Gas prices spiked overnight and are up 10 cents a gallon since Hurricane Harvey struck Texas.
The national average price for a gallon of regular jumped nearly 5 cents to $2.45 a gallon on Thursday, according to AAA. And price spikes are even more severe in the Southeast -- up 17 cents in Georgia for the week and up 20 cents in South Carolina.
Gas futures shot up more than 10% Thursday, suggesting that prices will keep climbing.
Related: Harvey certain to be one of most expensive natural disasters ever
"There's a worry now that most of the Texas refineries could be compromised for weeks rather than days" said Tom Kloza, chief oil analyst for the Oil Price Information Service, which tracks prices for AAA. He expects prices to climb by at least another 5 cents a gallon in the coming days, and that the national average could get as high as $2.75 a gallon in a worst case scenario.
The Trump administration tapped into the emergency Strategic Petroleum Reserve Thursday in response to the major refinery outages on the U.S. Gulf Coast caused by Hurricane Harvey.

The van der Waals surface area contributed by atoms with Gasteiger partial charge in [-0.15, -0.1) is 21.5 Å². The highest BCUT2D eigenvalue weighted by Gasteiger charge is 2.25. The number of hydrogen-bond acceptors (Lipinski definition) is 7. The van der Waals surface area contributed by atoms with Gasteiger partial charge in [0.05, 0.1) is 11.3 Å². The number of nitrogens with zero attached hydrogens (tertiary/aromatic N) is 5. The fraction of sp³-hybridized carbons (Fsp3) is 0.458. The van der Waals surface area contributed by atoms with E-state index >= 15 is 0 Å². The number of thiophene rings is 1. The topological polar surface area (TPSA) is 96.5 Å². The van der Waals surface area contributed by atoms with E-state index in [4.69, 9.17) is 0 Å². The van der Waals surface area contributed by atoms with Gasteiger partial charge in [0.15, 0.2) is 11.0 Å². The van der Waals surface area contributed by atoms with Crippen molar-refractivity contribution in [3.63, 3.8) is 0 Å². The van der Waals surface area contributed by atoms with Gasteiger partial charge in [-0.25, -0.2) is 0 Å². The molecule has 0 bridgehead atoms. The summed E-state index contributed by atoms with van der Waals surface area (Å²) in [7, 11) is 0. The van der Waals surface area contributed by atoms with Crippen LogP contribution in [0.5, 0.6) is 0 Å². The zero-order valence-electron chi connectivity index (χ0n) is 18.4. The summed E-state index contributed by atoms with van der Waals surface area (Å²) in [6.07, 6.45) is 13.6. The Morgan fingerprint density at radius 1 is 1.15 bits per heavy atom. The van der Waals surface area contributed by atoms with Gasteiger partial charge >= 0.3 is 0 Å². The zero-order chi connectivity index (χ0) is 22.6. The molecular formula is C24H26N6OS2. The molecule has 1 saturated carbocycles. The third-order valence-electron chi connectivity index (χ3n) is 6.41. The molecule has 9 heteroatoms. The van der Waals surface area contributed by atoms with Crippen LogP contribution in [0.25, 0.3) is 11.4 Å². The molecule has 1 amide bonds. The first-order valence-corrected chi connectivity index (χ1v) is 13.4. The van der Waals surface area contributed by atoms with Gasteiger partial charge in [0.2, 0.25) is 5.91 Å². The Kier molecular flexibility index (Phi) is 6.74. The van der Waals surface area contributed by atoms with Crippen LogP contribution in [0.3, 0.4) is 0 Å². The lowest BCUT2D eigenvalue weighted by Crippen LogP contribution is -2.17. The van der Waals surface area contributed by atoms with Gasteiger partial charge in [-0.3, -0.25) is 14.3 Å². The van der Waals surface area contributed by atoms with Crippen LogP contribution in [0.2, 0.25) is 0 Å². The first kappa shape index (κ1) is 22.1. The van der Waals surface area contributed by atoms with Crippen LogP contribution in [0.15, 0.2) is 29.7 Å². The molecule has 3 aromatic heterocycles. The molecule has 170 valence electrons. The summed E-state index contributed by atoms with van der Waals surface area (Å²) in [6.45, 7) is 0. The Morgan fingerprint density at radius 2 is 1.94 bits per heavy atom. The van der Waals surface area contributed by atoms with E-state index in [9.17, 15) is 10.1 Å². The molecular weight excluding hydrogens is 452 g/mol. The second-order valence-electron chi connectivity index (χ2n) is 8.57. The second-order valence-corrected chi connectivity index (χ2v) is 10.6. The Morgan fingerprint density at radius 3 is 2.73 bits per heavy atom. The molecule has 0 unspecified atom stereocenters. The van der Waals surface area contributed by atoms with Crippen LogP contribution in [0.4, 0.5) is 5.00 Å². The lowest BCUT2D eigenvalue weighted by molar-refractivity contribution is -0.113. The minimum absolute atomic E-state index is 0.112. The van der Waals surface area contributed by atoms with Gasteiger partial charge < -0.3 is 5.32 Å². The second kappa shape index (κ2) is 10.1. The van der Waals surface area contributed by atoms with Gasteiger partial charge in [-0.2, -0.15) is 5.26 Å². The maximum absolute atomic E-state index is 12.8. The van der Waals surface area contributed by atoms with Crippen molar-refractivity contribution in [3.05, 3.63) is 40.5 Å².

Nearly 30% of the nation's refining capacity along the Gulf Coast has been shut or reduced operations due to flood waters associated with the storm. Motiva's massive Port Arthur refinery, the largest in the U.S., shut down on Wednesday due to "increasing local flood conditions," while Valero also closed its Port Arthur refinery on Wednesday.
Related: Harvey shuts down major fuel pipeline supplying East Coast
Earlier in the week ExxonMobil's Baytown Texas refinery, which is the second-largest in the country, was shut down due to roof damage caused by heavy rain.
The refinery shutdowns caused the Colonial Pipeline to shut part of its operation from the Texas Gulf Coast because it doesn't have enough product to move through the pipeline. The pipeline is key to moving gasoline, jet fuel and other refined products to points along the East Coast from Florida to New Jersey. While part of the pipeline was still operating, "we don't know how much its carrying," Kloza said. "I'm sure it's less than maximum."
A break in the same pipeline in September 2016 caused gasoline shortages and prices to spike about 20 cents a gallon in Alabama, Georgia, North Carolina, South Carolina, Tennessee and Virginia.
The question now is how long it takes the closed refineries to get back online. Kloza said it took about six weeks for the system to get back to normal after Katrina.
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